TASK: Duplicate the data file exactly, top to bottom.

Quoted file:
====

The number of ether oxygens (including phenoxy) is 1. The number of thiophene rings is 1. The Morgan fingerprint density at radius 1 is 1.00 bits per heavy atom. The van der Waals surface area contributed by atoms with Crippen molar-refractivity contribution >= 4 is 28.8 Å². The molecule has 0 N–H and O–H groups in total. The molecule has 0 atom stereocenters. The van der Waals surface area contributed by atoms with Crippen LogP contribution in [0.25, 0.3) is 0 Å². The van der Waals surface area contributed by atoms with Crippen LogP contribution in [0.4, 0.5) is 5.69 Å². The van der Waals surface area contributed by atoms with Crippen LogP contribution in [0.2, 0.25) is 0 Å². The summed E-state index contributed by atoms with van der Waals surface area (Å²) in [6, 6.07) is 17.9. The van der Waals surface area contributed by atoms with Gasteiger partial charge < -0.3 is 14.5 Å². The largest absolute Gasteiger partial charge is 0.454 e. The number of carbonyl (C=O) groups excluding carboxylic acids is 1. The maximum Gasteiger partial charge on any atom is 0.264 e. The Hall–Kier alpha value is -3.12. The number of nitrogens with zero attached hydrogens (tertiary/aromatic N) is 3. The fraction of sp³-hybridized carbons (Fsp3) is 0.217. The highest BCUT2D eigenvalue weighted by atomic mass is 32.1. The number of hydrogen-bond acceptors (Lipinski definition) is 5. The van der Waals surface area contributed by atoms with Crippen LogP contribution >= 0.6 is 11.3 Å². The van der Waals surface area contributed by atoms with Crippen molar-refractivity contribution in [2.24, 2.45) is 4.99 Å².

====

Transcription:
The number of ether oxygens (including phenoxy) is 1. The number of thiophene rings is 1. The Morgan fingerprint density at radius 1 is 1.00 bits per heavy atom. The van der Waals surface area contributed by atoms with Crippen molar-refractivity contribution >= 4 is 28.8 Å². The molecule has 0 N–H and O–H groups in total. The molecule has 0 atom stereocenters. The van der Waals surface area contributed by atoms with Crippen LogP contribution in [0.25, 0.3) is 0 Å². The van der Waals surface area contributed by atoms with Crippen LogP contribution in [0.4, 0.5) is 5.69 Å². The van der Waals surface area contributed by atoms with Crippen LogP contribution in [0.2, 0.25) is 0 Å². The summed E-state index contributed by atoms with van der Waals surface area (Å²) in [6, 6.07) is 17.9. The van der Waals surface area contributed by atoms with Gasteiger partial charge < -0.3 is 14.5 Å². The largest absolute Gasteiger partial charge is 0.454 e. The number of carbonyl (C=O) groups excluding carboxylic acids is 1. The maximum Gasteiger partial charge on any atom is 0.264 e. The Hall–Kier alpha value is -3.12. The number of nitrogens with zero attached hydrogens (tertiary/aromatic N) is 3. The fraction of sp³-hybridized carbons (Fsp3) is 0.217. The highest BCUT2D eigenvalue weighted by atomic mass is 32.1. The number of hydrogen-bond acceptors (Lipinski definition) is 5. The van der Waals surface area contributed by atoms with Crippen LogP contribution >= 0.6 is 11.3 Å². The van der Waals surface area contributed by atoms with Crippen molar-refractivity contribution in [2.24, 2.45) is 4.99 Å².